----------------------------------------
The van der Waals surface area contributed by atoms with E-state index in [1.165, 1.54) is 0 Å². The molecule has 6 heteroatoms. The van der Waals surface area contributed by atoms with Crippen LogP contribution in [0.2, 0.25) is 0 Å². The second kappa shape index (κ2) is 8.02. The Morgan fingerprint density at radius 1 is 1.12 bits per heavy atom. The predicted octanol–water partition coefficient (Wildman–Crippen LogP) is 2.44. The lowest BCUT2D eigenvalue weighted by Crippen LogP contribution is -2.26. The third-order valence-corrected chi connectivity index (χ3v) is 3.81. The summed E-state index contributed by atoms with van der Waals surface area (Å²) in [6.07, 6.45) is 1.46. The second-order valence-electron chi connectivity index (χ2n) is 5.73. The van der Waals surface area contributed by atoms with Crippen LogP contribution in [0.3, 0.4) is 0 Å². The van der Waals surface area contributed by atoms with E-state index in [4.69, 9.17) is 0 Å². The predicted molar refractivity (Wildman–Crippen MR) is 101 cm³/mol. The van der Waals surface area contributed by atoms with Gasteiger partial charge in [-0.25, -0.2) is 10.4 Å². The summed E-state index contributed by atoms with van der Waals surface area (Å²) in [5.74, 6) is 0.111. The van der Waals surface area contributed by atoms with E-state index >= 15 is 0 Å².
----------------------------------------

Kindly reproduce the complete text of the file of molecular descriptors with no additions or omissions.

The van der Waals surface area contributed by atoms with E-state index in [1.165, 1.54) is 0 Å². The molecule has 6 heteroatoms. The van der Waals surface area contributed by atoms with Crippen LogP contribution in [0.2, 0.25) is 0 Å². The second kappa shape index (κ2) is 8.02. The Morgan fingerprint density at radius 1 is 1.12 bits per heavy atom. The predicted octanol–water partition coefficient (Wildman–Crippen LogP) is 2.44. The lowest BCUT2D eigenvalue weighted by Crippen LogP contribution is -2.26. The third-order valence-corrected chi connectivity index (χ3v) is 3.81. The summed E-state index contributed by atoms with van der Waals surface area (Å²) in [6.07, 6.45) is 1.46. The second-order valence-electron chi connectivity index (χ2n) is 5.73. The van der Waals surface area contributed by atoms with Crippen LogP contribution in [0.3, 0.4) is 0 Å². The van der Waals surface area contributed by atoms with E-state index in [4.69, 9.17) is 0 Å². The predicted molar refractivity (Wildman–Crippen MR) is 101 cm³/mol. The van der Waals surface area contributed by atoms with Gasteiger partial charge in [-0.25, -0.2) is 10.4 Å². The summed E-state index contributed by atoms with van der Waals surface area (Å²) in [5.74, 6) is 0.111. The van der Waals surface area contributed by atoms with E-state index >= 15 is 0 Å².